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ACLU: FBI Improperly Using Patriot Act Surveillance Powers

FOR IMMEDIATE RELEASE
NOVEMBER 29, 2007
12:22
PM

CONTACT: ACLU
James Freedland, ACLU, (212) 519-7829 or (212) 549-2666;
media@aclu.org

 
FBI Improperly Using Patriot Act Surveillance Powers, ACLU Charges
Group Files Freedom of Information Request to Obtain National Security Letter Records
 

NEW YORK - November 29 - As a result of newly released Department of Defense (DoD) documents revealing the potential abuse of the government’s surveillance powers, the American Civil Liberties Union today filed a Freedom of Information Act (FOIA) request to force the FBI to turn over documents concerning its use of National Security Letters (NSLs) that demand private data about individuals within the United States without court approval. In today’s request, the ACLU seeks records pertaining to the FBI’s issuing of NSLs at the behest of other agencies that are not authorized to access this sensitive information on their own. In addition, the ACLU is requesting all documents indicating how the FBI has interpreted and used its power to silence NSL recipients since the Patriot Act’s gag provision was amended in 2006.

“The FBI appears to be secretly and illegally rubber stamping the surveillance requests of the Department of Defense when the law clearly forbids it,” said ACLU Executive Director Anthony D. Romero. “The Freedom of Information Act lets us discover the extent to which the FBI has acted as the DoD’s lackey in misusing the Patriot Act powers. The public has a right to know if the FBI has conspired to sidestep the legal limits of the government’s surveillance program.”

In April, the ACLU filed Freedom of Information Act requests with both the Department of Defense and the CIA seeking all documents related to their use of NSLs to gain access to personal records of people in the United States. And in June, the ACLU filed a lawsuit to force those agencies to turn over the requested documents. Last month, as a result of this lawsuit, the ACLU received over 1,000 pages of documents, including 455 NSLs issued by the DoD after 9/11. The documents disclosed that, in order to circumvent statutory limits on its NSL power, the DoD has been asking the FBI to issue NSLs in strictly military investigations. In addition, the documents also revealed that the Department of Defense may have provided misleading information to Congress about the extent to which the department was working secretly with the FBI to obtain records to which DoD was not otherwise entitled.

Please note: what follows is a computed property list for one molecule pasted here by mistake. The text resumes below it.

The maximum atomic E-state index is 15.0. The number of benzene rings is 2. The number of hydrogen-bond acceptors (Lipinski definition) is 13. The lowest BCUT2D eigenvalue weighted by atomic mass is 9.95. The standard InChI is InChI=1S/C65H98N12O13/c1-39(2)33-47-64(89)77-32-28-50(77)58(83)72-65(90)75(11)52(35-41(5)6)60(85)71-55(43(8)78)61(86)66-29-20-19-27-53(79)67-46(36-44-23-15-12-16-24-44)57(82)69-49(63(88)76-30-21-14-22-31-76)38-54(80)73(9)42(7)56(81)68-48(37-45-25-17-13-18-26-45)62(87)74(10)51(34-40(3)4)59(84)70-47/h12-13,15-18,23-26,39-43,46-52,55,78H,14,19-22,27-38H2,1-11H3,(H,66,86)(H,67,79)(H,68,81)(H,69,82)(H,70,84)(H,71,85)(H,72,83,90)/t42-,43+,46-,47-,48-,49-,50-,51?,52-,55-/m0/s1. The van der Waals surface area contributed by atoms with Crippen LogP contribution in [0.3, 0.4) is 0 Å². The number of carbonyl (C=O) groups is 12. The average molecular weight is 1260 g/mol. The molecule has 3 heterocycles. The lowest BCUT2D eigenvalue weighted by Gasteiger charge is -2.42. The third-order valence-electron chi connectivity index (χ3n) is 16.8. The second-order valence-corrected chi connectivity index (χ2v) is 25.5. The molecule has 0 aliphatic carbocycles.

NSLs are secretly issued by the government to obtain access to personal customer records from Internet service providers, financial institutions, and credit reporting agencies. In almost all cases, recipients of the NSLs are forbidden, or "gagged," from disclosing that they have received the letters. While the FBI has broad NSL powers and compliance with FBI-issued NSLs is mandatory, the Defense Department's NSL power is more limited in scope, and, in most cases, compliance with DoD demands is not mandatory. Additionally, while the FBI can issue NSLs in its own investigations, Congress has not given the agency the power to issue NSLs in non-FBI investigations.

“It is clear that the excessive secrecy surrounding the government’s use of National Security Letters has led to widespread abuses. The FBI must now come clean about its role in the military’s expanded domestic intelligence activities, and about how it is using its dangerous gag power,” said Melissa Goodman, staff attorney with the ACLU’s National Security Project. “When it comes to the government’s surveillance powers involving sensitive, private records, following the law is not optional.”

Recent revelations about the Defense Department's use of NSLs come on the heels of widespread reports of other significant government abuses of the NSL power. A March 2007 report from the Justice Department's Inspector General (IG) estimated that the FBI issued over 143,000 NSLs between 2003 and 2005, an astronomical increase from previous years. The IG's report also found numerous examples of improper and illegal uses of NSLs by the FBI.

The ACLU has successfully challenged the NSL power in two separate lawsuits. In one case involving an Internet Service Provider, a federal court in September struck down as unconstitutional the National Security Letter provision of the Patriot Act authorizing the FBI to demand a range of personal records without court approval, and to gag those who receive NSLs from discussing the letters.

Senator Russ Feingold and Representative Jerrold Nadler have introduced legislation to rein in this unchecked NSL authority. The ACLU urges immediate consideration of these bills.

Attorneys filing this FOIA request are Goodman, Danielle Tully, and Jameel Jaffer of the ACLU's National Security Project.

Today’s FOIA request to the FBI is available at: www.aclu.org/safefree/nationalsecurityletters/32899res20071129.html

All of the Defense Department’s NSL-related documents obtained by the ACLU are available at: www.aclu.org/safefree/nationalsecurityletters/32088res20071014.html

More information about the ACLU's challenges to the NSL power is available at: www.aclu.org/nsl

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